Time Frame For Proof Of Election Petitions: The Petitioner As A Victim

By Yusufu Shehu Usman

What has emerged from the recent trends in the judgments of all the courts and the Tribunals in election petitions is the indispensability of polling agents in proving electoral malpractices of all sorts and every other breaches of the electoral law, procedure and manual for the conduct of the election
This is not surprising because the polling agent is the recognised representative of the party and the candidate at the polling unit
Legally, the agent is the most reliable eye witness to the conduct of the election in the polling unit to which he is accredited and In which he has official functions and duties to perform
Therefore a party who claims that the election was marred by irregularities and non compliance with the Electoral Act or regulations made for the conduct of the elections, must call the polling agent as a witness before the Tribunal to give evidence In support of his allegations.
It is to be further observed and appreciated that many petitioners lost in the Tribunals on the ground that their petitions alleged electoral malpractices like sidelining the card reader, ballot box stuffing, Corruption of electoral officials, snatching of ballot boxes to mention a few but failed in the course of the proceedings, to call their polling agents before the Tribunals to substantiate or establish the allegation by evidence.
The position established by the Tribunals and upheld by the courts of appeal and indeed the supreme Court is unassailable
It is in perfect compliance with the our extant law of evidence which is fully applicable in the trial of election Petitions as it is in other cases before the conventional courts
The fact that election Petitions are sui generis In nature and effect, does not exempt them from being decided on the established Principles of the law of evidence
My only problem with this is not the law of evidence but the Electoral Act, the principal law pursuant to which the elections are conducted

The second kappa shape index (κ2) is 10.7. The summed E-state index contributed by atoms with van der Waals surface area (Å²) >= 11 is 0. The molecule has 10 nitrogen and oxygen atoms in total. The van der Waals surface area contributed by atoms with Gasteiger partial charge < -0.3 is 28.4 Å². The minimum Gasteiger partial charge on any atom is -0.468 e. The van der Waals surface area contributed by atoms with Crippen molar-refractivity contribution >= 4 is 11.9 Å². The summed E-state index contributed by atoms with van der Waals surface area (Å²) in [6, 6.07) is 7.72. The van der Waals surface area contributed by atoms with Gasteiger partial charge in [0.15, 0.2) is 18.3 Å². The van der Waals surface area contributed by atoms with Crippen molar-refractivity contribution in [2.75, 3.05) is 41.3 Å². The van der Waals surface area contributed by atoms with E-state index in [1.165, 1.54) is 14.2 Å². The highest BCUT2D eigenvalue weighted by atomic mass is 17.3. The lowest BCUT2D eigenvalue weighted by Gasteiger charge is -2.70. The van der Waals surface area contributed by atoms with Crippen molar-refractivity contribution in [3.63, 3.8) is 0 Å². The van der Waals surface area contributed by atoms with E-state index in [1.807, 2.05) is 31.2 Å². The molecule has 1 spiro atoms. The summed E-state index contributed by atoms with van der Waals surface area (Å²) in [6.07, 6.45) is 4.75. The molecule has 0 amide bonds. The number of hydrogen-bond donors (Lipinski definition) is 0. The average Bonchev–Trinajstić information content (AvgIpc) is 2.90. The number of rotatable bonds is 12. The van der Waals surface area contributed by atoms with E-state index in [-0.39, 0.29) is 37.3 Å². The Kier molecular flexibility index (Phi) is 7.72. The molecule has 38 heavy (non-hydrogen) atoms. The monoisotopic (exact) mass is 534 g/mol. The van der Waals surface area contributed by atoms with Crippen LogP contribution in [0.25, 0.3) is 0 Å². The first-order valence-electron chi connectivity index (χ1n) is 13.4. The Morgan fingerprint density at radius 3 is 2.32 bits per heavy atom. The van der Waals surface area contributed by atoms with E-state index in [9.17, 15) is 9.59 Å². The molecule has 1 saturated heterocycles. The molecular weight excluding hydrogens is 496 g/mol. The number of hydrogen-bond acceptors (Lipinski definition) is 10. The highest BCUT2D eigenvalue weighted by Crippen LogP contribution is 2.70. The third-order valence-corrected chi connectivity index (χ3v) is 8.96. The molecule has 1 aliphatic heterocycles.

In particular, the time frame foisted on the Petitioner to prepare and present his Petition before the election Tribunals
The Petitioner has only about two weeks or so to prove his petition beford the Tribunal and this is irrespective of the category of election.
It doesn’t matter in the law whether the petitioner’s challenge In the Tribunal is related to the Presidential election, National Assembly or State House of Assembly Election. There is no distinction or difference In the time allotted by the Electoral Act for the petitioner to open and close his case at the Tribunal
We all know that there is in fact different logistic requirements in these categories of elections. The logistic requirements are by no means the same
There many more polling units in the spread of presidential election. The constituency covers the entire nation.
In the case of the National Assembly elections the constituencies to be covered are mich less and lesser still in the House of Assembly elections
It is therefore not just, fair or equitable to provide a uniform time frame for the proof of election Petitions in all cases.
This one jacket fits all time frame works great injustice to petitioners with a wide range of constituencies spanning thousands of polling units, each manned by an agent
It is infeasible and clearly practically impossible to call thousands of polling agents to be examined, cross examined, re examined and possibly recalled in two weeks.
You will need a magician not a lawyer to perform this task and the law is not magic
It must also be further observed that Election Petitions are usually not presented on only one ground and each ground requires quantum of other pieces of evidence apart from the testimony of the polling agents to be proved or established before the Tribunal.
In my humble opinion, the time frame required for the proof of Election Petitions needs to be reviewed to take into cognisance the challenges faced by the petitioner who is clearly the more disadvantaged party affected by the present position of the law.

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